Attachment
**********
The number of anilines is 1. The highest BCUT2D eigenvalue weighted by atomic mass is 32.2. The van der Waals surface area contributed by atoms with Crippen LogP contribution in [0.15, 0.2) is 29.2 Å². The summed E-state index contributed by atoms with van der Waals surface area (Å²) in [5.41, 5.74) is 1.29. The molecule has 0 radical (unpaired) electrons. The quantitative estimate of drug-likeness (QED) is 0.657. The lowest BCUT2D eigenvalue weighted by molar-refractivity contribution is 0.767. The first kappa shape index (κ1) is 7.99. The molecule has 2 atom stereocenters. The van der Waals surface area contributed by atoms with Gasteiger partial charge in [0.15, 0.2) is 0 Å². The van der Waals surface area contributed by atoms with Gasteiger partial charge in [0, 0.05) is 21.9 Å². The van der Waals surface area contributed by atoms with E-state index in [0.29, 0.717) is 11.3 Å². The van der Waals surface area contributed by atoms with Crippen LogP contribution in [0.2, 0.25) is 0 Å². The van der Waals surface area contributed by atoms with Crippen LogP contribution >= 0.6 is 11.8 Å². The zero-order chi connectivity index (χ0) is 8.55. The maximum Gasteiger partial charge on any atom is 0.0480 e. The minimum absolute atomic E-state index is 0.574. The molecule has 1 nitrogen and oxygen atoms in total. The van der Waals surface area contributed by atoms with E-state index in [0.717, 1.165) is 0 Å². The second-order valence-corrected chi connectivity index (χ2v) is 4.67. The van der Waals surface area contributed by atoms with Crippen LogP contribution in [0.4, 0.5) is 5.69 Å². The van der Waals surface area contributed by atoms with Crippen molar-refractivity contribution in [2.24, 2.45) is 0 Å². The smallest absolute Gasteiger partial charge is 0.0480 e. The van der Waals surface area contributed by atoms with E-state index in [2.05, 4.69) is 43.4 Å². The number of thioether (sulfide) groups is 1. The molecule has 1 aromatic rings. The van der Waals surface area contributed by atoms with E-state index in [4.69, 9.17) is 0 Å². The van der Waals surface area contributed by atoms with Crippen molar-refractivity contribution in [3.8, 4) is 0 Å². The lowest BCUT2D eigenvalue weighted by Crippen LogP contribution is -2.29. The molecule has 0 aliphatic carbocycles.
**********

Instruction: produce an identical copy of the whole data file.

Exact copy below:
The number of anilines is 1. The highest BCUT2D eigenvalue weighted by atomic mass is 32.2. The van der Waals surface area contributed by atoms with Crippen LogP contribution in [0.15, 0.2) is 29.2 Å². The summed E-state index contributed by atoms with van der Waals surface area (Å²) in [5.41, 5.74) is 1.29. The molecule has 0 radical (unpaired) electrons. The quantitative estimate of drug-likeness (QED) is 0.657. The lowest BCUT2D eigenvalue weighted by molar-refractivity contribution is 0.767. The first kappa shape index (κ1) is 7.99. The molecule has 2 atom stereocenters. The van der Waals surface area contributed by atoms with Gasteiger partial charge in [0.15, 0.2) is 0 Å². The van der Waals surface area contributed by atoms with Gasteiger partial charge in [0, 0.05) is 21.9 Å². The van der Waals surface area contributed by atoms with E-state index in [0.29, 0.717) is 11.3 Å². The van der Waals surface area contributed by atoms with Crippen LogP contribution in [0.2, 0.25) is 0 Å². The van der Waals surface area contributed by atoms with Crippen LogP contribution >= 0.6 is 11.8 Å². The zero-order chi connectivity index (χ0) is 8.55. The maximum Gasteiger partial charge on any atom is 0.0480 e. The minimum absolute atomic E-state index is 0.574. The molecule has 1 nitrogen and oxygen atoms in total. The van der Waals surface area contributed by atoms with E-state index in [0.717, 1.165) is 0 Å². The second-order valence-corrected chi connectivity index (χ2v) is 4.67. The van der Waals surface area contributed by atoms with Crippen LogP contribution in [0.4, 0.5) is 5.69 Å². The van der Waals surface area contributed by atoms with Crippen molar-refractivity contribution in [2.24, 2.45) is 0 Å². The smallest absolute Gasteiger partial charge is 0.0480 e. The van der Waals surface area contributed by atoms with E-state index in [2.05, 4.69) is 43.4 Å². The number of thioether (sulfide) groups is 1. The molecule has 1 aromatic rings. The van der Waals surface area contributed by atoms with E-state index in [4.69, 9.17) is 0 Å². The van der Waals surface area contributed by atoms with Crippen molar-refractivity contribution in [3.8, 4) is 0 Å². The lowest BCUT2D eigenvalue weighted by Crippen LogP contribution is -2.29. The molecule has 0 aliphatic carbocycles.